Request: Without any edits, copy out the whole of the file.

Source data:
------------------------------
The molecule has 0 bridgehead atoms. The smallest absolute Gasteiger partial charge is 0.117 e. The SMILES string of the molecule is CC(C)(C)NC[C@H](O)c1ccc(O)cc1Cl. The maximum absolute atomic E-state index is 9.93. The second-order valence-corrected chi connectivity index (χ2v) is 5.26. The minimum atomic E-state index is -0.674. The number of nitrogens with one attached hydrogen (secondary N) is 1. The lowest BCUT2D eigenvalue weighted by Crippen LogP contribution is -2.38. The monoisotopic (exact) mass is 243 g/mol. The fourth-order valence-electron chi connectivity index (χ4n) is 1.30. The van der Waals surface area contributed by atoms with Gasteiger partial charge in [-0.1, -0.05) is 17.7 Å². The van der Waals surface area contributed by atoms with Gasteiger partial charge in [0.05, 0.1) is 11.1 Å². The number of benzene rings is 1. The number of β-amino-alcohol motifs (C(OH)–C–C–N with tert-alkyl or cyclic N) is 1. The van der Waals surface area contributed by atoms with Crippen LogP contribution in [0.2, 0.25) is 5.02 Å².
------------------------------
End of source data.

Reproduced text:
The molecule has 0 bridgehead atoms. The smallest absolute Gasteiger partial charge is 0.117 e. The SMILES string of the molecule is CC(C)(C)NC[C@H](O)c1ccc(O)cc1Cl. The maximum absolute atomic E-state index is 9.93. The second-order valence-corrected chi connectivity index (χ2v) is 5.26. The minimum atomic E-state index is -0.674. The number of nitrogens with one attached hydrogen (secondary N) is 1. The lowest BCUT2D eigenvalue weighted by Crippen LogP contribution is -2.38. The monoisotopic (exact) mass is 243 g/mol. The fourth-order valence-electron chi connectivity index (χ4n) is 1.30. The van der Waals surface area contributed by atoms with Gasteiger partial charge in [-0.1, -0.05) is 17.7 Å². The van der Waals surface area contributed by atoms with Gasteiger partial charge in [0.05, 0.1) is 11.1 Å². The number of benzene rings is 1. The number of β-amino-alcohol motifs (C(OH)–C–C–N with tert-alkyl or cyclic N) is 1. The van der Waals surface area contributed by atoms with Crippen LogP contribution in [0.2, 0.25) is 5.02 Å².